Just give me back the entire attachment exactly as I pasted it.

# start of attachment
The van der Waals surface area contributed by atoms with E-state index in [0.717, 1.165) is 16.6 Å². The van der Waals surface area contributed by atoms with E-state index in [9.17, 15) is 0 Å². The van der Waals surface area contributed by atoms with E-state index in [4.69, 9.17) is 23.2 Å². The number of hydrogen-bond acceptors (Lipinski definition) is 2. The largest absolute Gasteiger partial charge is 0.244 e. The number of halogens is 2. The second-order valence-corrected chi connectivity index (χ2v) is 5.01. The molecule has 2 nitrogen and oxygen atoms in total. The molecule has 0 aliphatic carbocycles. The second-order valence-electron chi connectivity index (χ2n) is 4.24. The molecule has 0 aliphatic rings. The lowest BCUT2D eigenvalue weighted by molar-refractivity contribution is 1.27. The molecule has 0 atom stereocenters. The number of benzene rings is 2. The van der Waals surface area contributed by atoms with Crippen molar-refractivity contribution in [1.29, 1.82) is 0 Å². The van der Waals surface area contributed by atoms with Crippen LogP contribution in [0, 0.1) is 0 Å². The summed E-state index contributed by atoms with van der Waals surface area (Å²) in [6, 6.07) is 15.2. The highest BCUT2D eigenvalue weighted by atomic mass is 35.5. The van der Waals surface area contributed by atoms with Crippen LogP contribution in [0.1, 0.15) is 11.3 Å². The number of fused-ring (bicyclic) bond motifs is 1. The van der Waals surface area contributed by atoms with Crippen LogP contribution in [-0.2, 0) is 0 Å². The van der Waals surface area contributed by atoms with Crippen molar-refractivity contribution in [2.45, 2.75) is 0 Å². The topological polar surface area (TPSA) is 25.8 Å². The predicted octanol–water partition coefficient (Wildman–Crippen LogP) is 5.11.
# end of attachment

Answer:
The van der Waals surface area contributed by atoms with E-state index in [0.717, 1.165) is 16.6 Å². The van der Waals surface area contributed by atoms with E-state index in [9.17, 15) is 0 Å². The van der Waals surface area contributed by atoms with E-state index in [4.69, 9.17) is 23.2 Å². The number of hydrogen-bond acceptors (Lipinski definition) is 2. The largest absolute Gasteiger partial charge is 0.244 e. The number of halogens is 2. The second-order valence-corrected chi connectivity index (χ2v) is 5.01. The molecule has 2 nitrogen and oxygen atoms in total. The molecule has 0 aliphatic carbocycles. The second-order valence-electron chi connectivity index (χ2n) is 4.24. The molecule has 0 aliphatic rings. The lowest BCUT2D eigenvalue weighted by molar-refractivity contribution is 1.27. The molecule has 0 atom stereocenters. The number of benzene rings is 2. The van der Waals surface area contributed by atoms with Crippen molar-refractivity contribution in [1.29, 1.82) is 0 Å². The van der Waals surface area contributed by atoms with Crippen LogP contribution in [0, 0.1) is 0 Å². The summed E-state index contributed by atoms with van der Waals surface area (Å²) in [6, 6.07) is 15.2. The highest BCUT2D eigenvalue weighted by atomic mass is 35.5. The van der Waals surface area contributed by atoms with Crippen LogP contribution in [0.1, 0.15) is 11.3 Å². The number of fused-ring (bicyclic) bond motifs is 1. The van der Waals surface area contributed by atoms with Crippen LogP contribution in [-0.2, 0) is 0 Å². The van der Waals surface area contributed by atoms with Crippen molar-refractivity contribution in [2.45, 2.75) is 0 Å². The topological polar surface area (TPSA) is 25.8 Å². The predicted octanol–water partition coefficient (Wildman–Crippen LogP) is 5.11.